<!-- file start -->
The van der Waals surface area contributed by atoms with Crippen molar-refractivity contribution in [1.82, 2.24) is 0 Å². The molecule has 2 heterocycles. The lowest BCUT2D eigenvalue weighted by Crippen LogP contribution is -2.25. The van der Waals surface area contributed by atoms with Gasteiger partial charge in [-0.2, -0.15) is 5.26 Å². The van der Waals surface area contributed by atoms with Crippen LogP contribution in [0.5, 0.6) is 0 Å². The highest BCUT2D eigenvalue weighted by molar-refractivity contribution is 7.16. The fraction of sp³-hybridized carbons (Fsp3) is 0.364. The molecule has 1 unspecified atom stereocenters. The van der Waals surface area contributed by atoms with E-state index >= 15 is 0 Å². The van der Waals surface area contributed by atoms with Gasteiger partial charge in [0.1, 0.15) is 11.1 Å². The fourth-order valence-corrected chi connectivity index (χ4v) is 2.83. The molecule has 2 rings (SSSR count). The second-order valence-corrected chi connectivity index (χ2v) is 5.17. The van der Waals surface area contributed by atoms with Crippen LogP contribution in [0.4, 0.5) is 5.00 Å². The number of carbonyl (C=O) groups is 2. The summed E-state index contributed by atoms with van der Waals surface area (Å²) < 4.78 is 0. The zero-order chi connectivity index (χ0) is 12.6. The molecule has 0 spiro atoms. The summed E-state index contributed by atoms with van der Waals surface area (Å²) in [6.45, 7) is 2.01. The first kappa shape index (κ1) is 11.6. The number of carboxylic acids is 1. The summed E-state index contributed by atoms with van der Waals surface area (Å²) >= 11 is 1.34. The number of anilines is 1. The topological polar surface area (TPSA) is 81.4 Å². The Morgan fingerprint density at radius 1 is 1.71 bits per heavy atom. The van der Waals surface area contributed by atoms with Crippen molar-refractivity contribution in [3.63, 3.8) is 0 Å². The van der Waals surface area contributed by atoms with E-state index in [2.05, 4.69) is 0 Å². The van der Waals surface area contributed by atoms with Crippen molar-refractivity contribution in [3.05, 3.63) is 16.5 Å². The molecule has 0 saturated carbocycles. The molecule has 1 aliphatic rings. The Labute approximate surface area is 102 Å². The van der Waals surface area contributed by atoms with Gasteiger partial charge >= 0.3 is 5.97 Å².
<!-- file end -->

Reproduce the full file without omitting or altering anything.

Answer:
The van der Waals surface area contributed by atoms with Crippen molar-refractivity contribution in [1.82, 2.24) is 0 Å². The molecule has 2 heterocycles. The lowest BCUT2D eigenvalue weighted by Crippen LogP contribution is -2.25. The van der Waals surface area contributed by atoms with Gasteiger partial charge in [-0.2, -0.15) is 5.26 Å². The van der Waals surface area contributed by atoms with Crippen LogP contribution in [0.5, 0.6) is 0 Å². The highest BCUT2D eigenvalue weighted by molar-refractivity contribution is 7.16. The fraction of sp³-hybridized carbons (Fsp3) is 0.364. The molecule has 1 unspecified atom stereocenters. The van der Waals surface area contributed by atoms with E-state index >= 15 is 0 Å². The van der Waals surface area contributed by atoms with Gasteiger partial charge in [0.1, 0.15) is 11.1 Å². The fourth-order valence-corrected chi connectivity index (χ4v) is 2.83. The molecule has 2 rings (SSSR count). The second-order valence-corrected chi connectivity index (χ2v) is 5.17. The van der Waals surface area contributed by atoms with Crippen LogP contribution in [0.4, 0.5) is 5.00 Å². The number of carbonyl (C=O) groups is 2. The summed E-state index contributed by atoms with van der Waals surface area (Å²) < 4.78 is 0. The zero-order chi connectivity index (χ0) is 12.6. The molecule has 0 spiro atoms. The summed E-state index contributed by atoms with van der Waals surface area (Å²) in [6.45, 7) is 2.01. The first kappa shape index (κ1) is 11.6. The number of carboxylic acids is 1. The summed E-state index contributed by atoms with van der Waals surface area (Å²) >= 11 is 1.34. The number of anilines is 1. The topological polar surface area (TPSA) is 81.4 Å². The Morgan fingerprint density at radius 1 is 1.71 bits per heavy atom. The van der Waals surface area contributed by atoms with Crippen molar-refractivity contribution in [3.63, 3.8) is 0 Å². The van der Waals surface area contributed by atoms with E-state index in [2.05, 4.69) is 0 Å². The van der Waals surface area contributed by atoms with Crippen molar-refractivity contribution in [3.05, 3.63) is 16.5 Å². The molecule has 0 saturated carbocycles. The molecule has 1 aliphatic rings. The Labute approximate surface area is 102 Å². The van der Waals surface area contributed by atoms with Gasteiger partial charge >= 0.3 is 5.97 Å².